Hey, I’m not joking.
I really think, even two months after having eaten it, that this was and is the best sandwich in the world.
We stopped…why did we stop here? I don’t remember. But our hotel was splat in the middle of the old town, and we walked by Ray Charly in the Petit Socco about three times before we decided to sit down and see exactly what it was that he was cooking that smelt so so so good.
Basically, it’s a pit-stop restaurant. A food truck in a building. There’s a large opening, a counter, maybe five chairs. The counter completely separates the clients from the “kitchen”, and a flight of stairs that lead somewhere upstairs. I don’t remember if there was anything on the counter, because the smell of deliciousness was too overwhelming.
A spit with chickens roasting turned quietly on the back wall, and two large hot plates simmered on the right. One had a large mass of unidentified food cooking. Just cooking. When asked, the chef/owner/manager said that it cooked all day. It was most probably onion, maybe garlic, possibly some other veggie (but maybe not) and a lot of spices.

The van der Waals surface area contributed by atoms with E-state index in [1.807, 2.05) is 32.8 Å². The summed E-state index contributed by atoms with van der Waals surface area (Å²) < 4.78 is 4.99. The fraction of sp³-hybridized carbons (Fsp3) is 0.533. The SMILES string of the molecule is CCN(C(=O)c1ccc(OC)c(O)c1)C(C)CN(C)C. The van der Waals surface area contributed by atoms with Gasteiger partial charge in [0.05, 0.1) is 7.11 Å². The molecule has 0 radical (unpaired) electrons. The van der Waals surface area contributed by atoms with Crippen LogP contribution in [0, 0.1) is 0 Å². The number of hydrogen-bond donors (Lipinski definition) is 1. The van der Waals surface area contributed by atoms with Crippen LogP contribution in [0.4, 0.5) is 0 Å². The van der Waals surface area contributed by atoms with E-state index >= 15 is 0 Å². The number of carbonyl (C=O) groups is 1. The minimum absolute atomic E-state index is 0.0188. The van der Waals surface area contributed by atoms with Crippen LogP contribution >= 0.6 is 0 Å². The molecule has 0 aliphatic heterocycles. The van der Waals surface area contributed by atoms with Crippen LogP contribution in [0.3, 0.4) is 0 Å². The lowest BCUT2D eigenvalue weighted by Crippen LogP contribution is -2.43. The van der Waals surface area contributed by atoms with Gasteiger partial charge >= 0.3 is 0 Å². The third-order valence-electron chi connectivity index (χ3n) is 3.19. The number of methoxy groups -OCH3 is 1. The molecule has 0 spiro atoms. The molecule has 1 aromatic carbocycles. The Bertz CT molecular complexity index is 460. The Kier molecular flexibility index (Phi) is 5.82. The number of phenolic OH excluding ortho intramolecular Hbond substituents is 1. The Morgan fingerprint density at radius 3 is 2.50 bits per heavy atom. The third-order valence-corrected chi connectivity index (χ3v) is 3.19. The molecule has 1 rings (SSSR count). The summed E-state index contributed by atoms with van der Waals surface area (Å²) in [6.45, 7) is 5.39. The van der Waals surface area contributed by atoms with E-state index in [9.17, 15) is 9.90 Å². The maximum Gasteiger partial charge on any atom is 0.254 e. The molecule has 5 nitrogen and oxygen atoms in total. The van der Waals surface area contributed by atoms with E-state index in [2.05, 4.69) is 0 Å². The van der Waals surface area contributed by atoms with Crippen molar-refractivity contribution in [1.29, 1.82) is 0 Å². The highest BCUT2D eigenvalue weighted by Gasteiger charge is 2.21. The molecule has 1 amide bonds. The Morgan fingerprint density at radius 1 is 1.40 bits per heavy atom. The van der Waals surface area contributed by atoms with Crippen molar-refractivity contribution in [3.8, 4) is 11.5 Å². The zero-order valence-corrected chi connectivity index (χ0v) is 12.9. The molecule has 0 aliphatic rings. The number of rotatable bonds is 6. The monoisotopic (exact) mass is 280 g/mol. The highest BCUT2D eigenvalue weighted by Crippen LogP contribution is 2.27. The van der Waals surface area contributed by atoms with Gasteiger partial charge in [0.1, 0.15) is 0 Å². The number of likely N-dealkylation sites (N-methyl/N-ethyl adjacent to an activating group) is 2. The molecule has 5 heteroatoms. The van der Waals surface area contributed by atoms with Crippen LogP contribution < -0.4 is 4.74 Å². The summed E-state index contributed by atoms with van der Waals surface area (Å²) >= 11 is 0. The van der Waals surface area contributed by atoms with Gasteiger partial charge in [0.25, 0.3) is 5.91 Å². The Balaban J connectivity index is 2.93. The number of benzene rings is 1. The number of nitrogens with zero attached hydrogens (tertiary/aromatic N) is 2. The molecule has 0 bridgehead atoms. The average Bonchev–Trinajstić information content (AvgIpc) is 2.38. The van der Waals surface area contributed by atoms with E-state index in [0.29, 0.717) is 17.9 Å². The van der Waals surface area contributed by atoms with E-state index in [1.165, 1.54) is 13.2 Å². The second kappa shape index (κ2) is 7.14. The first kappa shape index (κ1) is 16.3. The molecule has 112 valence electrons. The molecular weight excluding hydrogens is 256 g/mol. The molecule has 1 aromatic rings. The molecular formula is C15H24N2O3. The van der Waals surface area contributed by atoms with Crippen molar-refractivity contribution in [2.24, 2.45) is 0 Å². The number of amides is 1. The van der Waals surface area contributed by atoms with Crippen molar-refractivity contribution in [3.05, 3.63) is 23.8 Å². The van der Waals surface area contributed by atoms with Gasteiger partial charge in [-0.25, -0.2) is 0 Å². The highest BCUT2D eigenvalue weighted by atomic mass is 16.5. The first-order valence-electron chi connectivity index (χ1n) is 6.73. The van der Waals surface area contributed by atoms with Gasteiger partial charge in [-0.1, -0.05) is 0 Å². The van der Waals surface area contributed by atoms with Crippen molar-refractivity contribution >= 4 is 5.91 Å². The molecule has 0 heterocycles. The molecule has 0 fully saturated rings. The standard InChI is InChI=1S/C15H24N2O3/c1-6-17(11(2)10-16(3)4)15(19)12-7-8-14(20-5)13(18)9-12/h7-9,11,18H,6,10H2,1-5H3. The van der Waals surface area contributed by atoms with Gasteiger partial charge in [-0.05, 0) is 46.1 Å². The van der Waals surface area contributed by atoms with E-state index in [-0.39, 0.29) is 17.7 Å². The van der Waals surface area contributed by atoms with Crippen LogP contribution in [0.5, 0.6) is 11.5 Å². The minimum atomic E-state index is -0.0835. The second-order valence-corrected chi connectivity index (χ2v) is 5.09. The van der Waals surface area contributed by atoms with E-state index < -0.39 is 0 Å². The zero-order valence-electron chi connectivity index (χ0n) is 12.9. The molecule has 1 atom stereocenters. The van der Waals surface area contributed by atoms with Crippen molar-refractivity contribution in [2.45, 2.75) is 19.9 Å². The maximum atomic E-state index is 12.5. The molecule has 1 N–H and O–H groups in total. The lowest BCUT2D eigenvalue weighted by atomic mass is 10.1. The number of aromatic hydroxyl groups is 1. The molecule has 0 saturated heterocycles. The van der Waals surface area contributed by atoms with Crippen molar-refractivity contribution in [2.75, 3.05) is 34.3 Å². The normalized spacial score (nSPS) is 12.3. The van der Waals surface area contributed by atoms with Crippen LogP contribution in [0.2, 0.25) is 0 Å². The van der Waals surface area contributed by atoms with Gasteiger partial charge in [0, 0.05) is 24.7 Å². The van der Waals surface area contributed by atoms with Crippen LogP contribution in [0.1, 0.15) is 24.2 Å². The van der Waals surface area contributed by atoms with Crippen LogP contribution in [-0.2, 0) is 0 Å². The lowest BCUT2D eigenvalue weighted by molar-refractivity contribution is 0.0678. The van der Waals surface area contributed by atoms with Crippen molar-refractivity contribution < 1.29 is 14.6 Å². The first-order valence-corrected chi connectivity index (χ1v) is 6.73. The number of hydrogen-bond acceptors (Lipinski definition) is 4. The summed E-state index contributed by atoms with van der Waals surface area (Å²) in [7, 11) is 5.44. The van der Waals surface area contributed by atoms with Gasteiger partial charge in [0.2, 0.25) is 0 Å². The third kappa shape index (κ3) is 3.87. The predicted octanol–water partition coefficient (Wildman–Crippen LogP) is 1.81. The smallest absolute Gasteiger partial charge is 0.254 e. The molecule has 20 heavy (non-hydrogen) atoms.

On the other one, he cooked. For every sandwich, he cooked a handful of onion (yes, more), a handful of chicken livers and hearts, a handful of chopped chicken meat. Spices. Something green, which was not bell pepper. An egg.
When everything was cooked, the largest loaf of bread was taken from somewhere under the counter – as large as a baguette. A whole baguette.
Mayonnaise, mustard, ketchup. I would have done without the mayo and ketchup. And chips. So many chips.
He wrapped it tight in a greasy baking paper and then cut it in half.
We ate it, in silence, on the stools, while men that had been eating there for years, probably, laughed at our joy.
Yes, most definitely the best sandwich in the world.
(want to see what it looks like? Here‘s the only photo I found on the net)